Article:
HHS IT executives finding new homes

Dave Nelson and Frank Baitman are taking what they learned at the Department of Health and Human Services and applying it to other organizations.

Nelson, the former chief information officer and the director of the Office of Enterprise Information at the Centers for Medicare and Medicaid Services, took a new job as the Nuclear Regulatory Commission’s CIO. His first day will be Aug. 22.

Baitman, the former HHS CIO who left the agency Nov. 30, is working as a part-time advisory fellow with Cisco.

“I’ll be working with Alan Balutis, senior director at Cisco, along with Martha Dorris, who has also joined the Cisco team as a fellow,” Baitman told me via email.

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Nelson replaces Darren Ash, who left NRC in February to be the CIO of the Agriculture Department’s Farm Service Bureau.

Dave Nelson is leaving CMS to be the chief information officer at the Nuclear Regulatory Commission.

“In the recent years as CIO and director of OEI, Dave has consistently and vigorously provided leadership and support for implementation of some of the agency’s most important initiatives such as HealthCare.gov and the Social Security Number Removal Initiative,” wrote Andy Slavitt, acting CMS Administrator, Patrick Conway, the acting principal deputy administrator; Mandy Cohen, chief operating officer; and Karen Jackson, deputy chief operating officer; in an internal email obtained by Federal News Radio. “Over the past year, Dave’s name has become synonymous with cybersecurity. He has become one of the agency’s strongest champions of the development of a comprehensive and integrated strategic vision for a risk-based privacy and security system to improve the process for managing cyber threats through the establishment of the agency’s Cybersecurity Incident Center. We thank him for his many contributions, not only to OEI, but to CMS overall, and wish him every success in his new position as chief information officer with NRC.”

Nelson has been the CMS CIO since January 2014 and with the agency for more than a decade. George Hoffman, the deputy director of the Office of Technology Solutions, will become acting director and interim CIO, according to the CMS email to staff. Janet Vogel will continue to be deputy CIO.

NRC has been on the slow side to modernize IT systems, so Nelson will have his work cut out for him. The IT Dashboard reports the NRC is spending 79.1 percent of its $153.3 million IT budget on operations and maintenance, and only 6.5 percent on modernizing systems. The agency is spending 14.3 percent of its IT budget on provisioned or cloud-based systems.

Chat with Alastair Thomson, CIO of NIH’s National Heart, Lung, and Blood Institute, Aug. 16 at 11 a.m. Sign up here.

NRC requested $157 million for IT in its 2017 budget request.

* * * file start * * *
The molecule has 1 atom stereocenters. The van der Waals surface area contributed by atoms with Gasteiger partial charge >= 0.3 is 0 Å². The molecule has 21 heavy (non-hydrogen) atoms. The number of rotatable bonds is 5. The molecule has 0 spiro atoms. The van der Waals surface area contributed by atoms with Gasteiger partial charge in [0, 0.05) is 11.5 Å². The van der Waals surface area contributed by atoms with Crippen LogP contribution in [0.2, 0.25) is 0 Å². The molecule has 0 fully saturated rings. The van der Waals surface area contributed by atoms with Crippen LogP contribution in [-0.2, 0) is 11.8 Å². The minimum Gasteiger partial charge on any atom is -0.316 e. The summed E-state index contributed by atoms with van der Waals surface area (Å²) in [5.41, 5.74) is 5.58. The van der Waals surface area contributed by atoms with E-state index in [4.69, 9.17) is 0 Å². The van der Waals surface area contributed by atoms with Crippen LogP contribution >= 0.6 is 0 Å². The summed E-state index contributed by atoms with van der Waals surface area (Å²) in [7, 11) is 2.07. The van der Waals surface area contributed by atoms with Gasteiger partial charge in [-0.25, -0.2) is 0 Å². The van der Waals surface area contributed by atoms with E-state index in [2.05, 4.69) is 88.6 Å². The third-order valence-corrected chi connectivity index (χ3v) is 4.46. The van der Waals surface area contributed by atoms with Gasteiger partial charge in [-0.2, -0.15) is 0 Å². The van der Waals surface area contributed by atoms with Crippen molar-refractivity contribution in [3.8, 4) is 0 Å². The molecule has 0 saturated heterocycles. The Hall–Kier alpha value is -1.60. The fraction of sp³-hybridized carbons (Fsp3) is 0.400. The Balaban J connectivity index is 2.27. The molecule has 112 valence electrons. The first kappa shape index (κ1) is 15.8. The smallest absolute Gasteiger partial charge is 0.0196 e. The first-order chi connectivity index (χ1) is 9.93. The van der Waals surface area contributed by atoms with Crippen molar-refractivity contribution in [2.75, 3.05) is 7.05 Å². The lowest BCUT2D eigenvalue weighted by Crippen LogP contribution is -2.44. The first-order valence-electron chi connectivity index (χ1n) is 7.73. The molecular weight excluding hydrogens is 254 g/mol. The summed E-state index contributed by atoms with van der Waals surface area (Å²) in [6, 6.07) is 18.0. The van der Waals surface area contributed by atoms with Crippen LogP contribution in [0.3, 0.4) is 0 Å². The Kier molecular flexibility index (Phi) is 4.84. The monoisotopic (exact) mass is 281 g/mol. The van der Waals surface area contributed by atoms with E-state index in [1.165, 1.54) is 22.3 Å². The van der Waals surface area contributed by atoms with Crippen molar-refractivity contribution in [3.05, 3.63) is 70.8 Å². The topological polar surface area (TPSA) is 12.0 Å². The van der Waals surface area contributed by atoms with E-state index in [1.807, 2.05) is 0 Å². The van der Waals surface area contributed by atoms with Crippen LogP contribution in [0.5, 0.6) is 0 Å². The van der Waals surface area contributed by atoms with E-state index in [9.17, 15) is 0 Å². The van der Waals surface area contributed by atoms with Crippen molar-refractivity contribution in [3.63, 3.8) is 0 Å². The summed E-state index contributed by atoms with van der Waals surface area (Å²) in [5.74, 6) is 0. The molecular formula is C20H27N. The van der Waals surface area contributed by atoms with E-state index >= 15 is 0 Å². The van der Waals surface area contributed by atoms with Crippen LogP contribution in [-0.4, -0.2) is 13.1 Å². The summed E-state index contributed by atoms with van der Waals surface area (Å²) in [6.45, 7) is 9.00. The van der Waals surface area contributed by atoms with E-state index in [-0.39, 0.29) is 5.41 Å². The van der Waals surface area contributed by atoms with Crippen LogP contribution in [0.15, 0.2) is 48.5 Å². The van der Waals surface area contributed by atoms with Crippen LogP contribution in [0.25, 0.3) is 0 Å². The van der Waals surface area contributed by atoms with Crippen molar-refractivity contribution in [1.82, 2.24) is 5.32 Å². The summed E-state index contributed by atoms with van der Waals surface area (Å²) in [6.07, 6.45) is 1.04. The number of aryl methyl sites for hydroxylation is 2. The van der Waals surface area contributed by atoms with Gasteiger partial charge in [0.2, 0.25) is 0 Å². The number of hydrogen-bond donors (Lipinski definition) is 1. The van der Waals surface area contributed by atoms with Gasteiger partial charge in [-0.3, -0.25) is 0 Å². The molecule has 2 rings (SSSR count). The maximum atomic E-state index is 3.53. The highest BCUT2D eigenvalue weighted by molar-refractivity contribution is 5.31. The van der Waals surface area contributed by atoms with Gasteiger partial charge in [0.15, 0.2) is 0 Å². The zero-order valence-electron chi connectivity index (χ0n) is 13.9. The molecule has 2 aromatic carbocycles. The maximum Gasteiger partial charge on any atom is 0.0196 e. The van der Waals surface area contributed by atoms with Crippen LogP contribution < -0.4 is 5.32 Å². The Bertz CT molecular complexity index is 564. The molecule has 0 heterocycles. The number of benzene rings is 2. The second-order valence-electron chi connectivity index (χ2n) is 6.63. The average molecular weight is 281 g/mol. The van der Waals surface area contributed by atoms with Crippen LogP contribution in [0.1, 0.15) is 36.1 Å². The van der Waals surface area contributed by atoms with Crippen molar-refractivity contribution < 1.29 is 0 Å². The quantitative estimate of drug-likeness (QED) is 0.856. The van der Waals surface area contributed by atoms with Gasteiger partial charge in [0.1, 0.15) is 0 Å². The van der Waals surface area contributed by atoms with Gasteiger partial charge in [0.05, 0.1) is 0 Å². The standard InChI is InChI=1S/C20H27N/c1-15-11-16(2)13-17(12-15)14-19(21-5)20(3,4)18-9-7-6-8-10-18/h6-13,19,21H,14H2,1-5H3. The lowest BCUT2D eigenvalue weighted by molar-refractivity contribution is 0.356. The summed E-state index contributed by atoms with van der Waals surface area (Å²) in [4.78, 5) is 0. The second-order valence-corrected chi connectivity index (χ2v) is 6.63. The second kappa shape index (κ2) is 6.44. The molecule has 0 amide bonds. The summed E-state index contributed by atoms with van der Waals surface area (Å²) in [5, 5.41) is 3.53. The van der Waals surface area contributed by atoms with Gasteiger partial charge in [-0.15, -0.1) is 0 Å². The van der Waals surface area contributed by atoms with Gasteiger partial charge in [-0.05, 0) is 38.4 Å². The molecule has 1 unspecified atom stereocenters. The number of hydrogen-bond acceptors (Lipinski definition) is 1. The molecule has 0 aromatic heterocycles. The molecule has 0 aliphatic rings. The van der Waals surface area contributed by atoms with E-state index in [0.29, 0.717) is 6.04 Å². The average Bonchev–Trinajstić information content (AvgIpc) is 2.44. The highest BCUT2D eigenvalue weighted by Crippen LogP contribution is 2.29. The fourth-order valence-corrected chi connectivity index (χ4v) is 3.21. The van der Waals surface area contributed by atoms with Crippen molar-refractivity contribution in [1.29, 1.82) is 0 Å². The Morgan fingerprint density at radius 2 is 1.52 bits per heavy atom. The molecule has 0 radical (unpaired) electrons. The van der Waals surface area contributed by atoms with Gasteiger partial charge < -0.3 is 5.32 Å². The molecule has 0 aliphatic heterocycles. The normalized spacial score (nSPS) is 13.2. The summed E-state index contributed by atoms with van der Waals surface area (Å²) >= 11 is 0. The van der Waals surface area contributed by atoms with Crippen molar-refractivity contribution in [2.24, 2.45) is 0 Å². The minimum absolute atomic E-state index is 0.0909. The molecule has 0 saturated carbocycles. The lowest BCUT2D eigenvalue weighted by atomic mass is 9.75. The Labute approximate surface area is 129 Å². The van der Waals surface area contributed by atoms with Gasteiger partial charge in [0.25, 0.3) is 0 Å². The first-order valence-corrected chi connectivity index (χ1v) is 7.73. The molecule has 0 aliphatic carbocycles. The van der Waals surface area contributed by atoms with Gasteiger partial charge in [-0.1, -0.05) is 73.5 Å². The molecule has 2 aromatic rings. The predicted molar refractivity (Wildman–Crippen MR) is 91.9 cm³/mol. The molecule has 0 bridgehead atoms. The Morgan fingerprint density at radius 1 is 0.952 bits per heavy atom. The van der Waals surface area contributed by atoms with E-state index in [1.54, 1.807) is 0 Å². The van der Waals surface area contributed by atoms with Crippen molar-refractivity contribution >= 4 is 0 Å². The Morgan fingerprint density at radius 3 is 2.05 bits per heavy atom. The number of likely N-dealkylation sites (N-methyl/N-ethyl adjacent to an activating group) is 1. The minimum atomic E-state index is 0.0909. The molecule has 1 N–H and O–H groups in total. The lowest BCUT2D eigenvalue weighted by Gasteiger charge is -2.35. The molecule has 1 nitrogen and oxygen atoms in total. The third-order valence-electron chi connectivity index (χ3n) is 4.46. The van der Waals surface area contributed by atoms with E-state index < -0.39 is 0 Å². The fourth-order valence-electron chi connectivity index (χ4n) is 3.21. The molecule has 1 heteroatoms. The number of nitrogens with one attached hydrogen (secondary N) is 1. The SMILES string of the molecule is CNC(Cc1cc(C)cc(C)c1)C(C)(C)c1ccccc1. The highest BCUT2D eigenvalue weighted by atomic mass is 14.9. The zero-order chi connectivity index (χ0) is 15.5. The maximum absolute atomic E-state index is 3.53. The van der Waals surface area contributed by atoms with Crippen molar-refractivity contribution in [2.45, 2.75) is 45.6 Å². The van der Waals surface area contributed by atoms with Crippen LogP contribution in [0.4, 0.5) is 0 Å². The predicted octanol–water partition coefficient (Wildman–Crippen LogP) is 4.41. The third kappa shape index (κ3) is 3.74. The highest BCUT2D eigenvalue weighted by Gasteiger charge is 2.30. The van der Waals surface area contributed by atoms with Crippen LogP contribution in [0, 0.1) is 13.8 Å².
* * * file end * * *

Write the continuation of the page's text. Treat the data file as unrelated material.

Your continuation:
Additionally, Karen DeSalvo, the National Coordinator for Health IT at HHS, stepped down Aug. 11 and Secretary Sylvia Burwell named B. Vindell Washington to take her place. Washington comes to HHS after serving as the president of the Franciscan Missionaries of Our Lady Health System (FMOLHS) Medical Group and as the health system’s Chief Medical Information Officer in Baton Rouge, Louisiana.

DeSalvo will remain with HHS, but will spend her time as the acting assistant Secretary for Health. Her nomination is pending before the Senate.

Beyond CMS looking for a new CIO, the Treasury Department’s Bureau of Engraving and Printing put out a job announcement for a new CIO as well.

BEP is separating the CIO’s role from the associate director for management position. Will Levy currently holds both positions. Applications for the job are due Aug. 15.

A few other interesting job openings: The General Services Administration is looking for two experts to help with category management. The first is for a technical expert in the areas of facilities and construction. The second is for a technical expert in the area of office management. Applications for both jobs are due Aug. 29.

Finally, the Army is hiring a chief data officer and a director for the Army Architecture Integration Center. The Army is looking for someone to advocate, defend, and implement the architecture vision in the current and near term environment. The person is expected to “create an environment where innovation and service empowers Army and mission partners through an unsurpassed responsive, collaborative and trusted information enterprise and lead the organization and staff through change in a fiscally lean environment while maintaining mission requirements. Formulates and institutionalizes Armywide policies related to architecture development/Clinger-Cohen Act requirements.”

Applications are due Aug. 16.

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